Geek speak: The tongue-in-cheek guide to startup talk, from unicorn and elevator pitch to "winter is coming" and "acqui-hiring"

Mike Butcher
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Unicorn, decacorn or uniscorn? (Source: Getty)

With so many tech startup entrepreneurs descending on London for TechCrunch Disrupt Europe, we thought we’d try and familiarise you with how to deal with the geek hordes, as they invade London’s bars and cafes for the week.

With our handy guide, you too can learn to speak like a startup guru. Thus, when someone says "we’re the Uber for gluten-free dog food” you’ll know how to react. Here’s our tongue-in-cheek guide to the startup speak.

Elevator pitch

While not generally performed in an elevator (or, "lift" if you're British) this is the short, 30 second, pitch you might have to emotionally vomit onto a journalist or investor if they witheringly ask you what your company actually does while checking their Facebook feed.


A “startup” which is is still called a startup despite being valued at over a billion dollars. The correct retort is to reply with a mysterious “Ah, but Winter Is Coming…"


A “startup” which is still called a startup despite being valued at over 10 Billion dollars.


The look of disgust somebody gives you when you refer to your startup as a future Unicorn.

My Little Pony

A startup worth only tens of millions.

Winter Is Coming

All Tech Geeks are fans of Game of Thrones (it’s the law), so this is a witty reference both to the show and the fact eventually the tech bubble will have to burst, and no-one will be able to raise any more VC money.


When a bigger company wants to hire the engineers in your company but is happy to toss away your hilariously bad business. Usually your investors agree and are relieved to get out.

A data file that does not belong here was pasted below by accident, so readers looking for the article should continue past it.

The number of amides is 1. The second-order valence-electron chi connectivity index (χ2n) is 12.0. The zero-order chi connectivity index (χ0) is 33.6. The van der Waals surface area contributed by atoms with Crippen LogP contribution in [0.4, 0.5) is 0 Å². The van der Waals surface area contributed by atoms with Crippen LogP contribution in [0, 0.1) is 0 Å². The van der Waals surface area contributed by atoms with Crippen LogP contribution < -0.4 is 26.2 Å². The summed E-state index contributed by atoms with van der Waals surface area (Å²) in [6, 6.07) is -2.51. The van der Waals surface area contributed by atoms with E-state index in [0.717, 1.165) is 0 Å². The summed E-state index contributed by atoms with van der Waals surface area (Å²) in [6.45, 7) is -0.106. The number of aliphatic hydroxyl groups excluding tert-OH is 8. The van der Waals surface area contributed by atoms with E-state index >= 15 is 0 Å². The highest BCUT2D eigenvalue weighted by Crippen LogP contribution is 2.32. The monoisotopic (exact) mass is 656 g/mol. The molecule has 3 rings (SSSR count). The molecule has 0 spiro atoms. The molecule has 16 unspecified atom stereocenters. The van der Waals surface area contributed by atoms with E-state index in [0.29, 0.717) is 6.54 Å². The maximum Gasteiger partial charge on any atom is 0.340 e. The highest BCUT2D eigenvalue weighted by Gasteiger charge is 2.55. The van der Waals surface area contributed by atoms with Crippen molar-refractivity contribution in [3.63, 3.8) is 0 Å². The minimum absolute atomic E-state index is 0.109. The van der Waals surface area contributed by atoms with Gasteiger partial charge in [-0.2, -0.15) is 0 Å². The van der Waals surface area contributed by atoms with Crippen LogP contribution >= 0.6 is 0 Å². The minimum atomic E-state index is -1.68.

Cashflow Positive

Your company actually brought in a couple of quid last week.


When you realise the company is not working and you need another idea to hang on to that investor cash with another wacky idea. E.G. Have-drinks-with-friends app Burbn became Instagram.


Software as a Service. Otherwise known as a really boring web site your boss tells you to use for accounting and which probably makes a tonne of money but no-one knows how (or has ever heard of it).


Venture Capitalist. VCs raise money from rich people and places like your grandma’s pension fund to take stakes in enough startups so that one of them gets sold for billions, thus making up for the crappy losses on the others. See also: Gamblers.

Pre-Money Valuation

The valuation of your company before you raised those millions in Venture Capital, but also a number you basically made up and tell to tech journalists.

Post-Money Valuation

A number that you made up with your VC and tell to tech journalists.

Burn Rate

How much investor money you spend every month to finance overheads while making no revenue. In other words, most of it (see also Runway).


How much time you have left before you run out of an investor’s cash. Long runways are therefore better.


These days nothing short of a Billion Dollar exit is acceptable, thus it’s a “good exit”. A bad exit is: “He only got $250m for it”.

Liquidation preferences

The small print in the contract you signed with your investors that means you ended up with no money after an Exit.

The phrases you'll hear... and what they really mean

“I’m a serial entrepreneur" / A person who had two ideas, both of which failed.

"We need investor-board fit before product-market sync” / We have to fool the investors long enough to actually start making any money.

“I work in Tech PR” / I have several journalists’ email addresses and a hefty expenses bill at the bar.

“We’re doing great” We are not doing great.

“Bootstrapped” / We don’t have any money and no-one will give us any.

“Minimum Viable Product” / We vomited up this weird, broken app and hope some schmuck downloads it.

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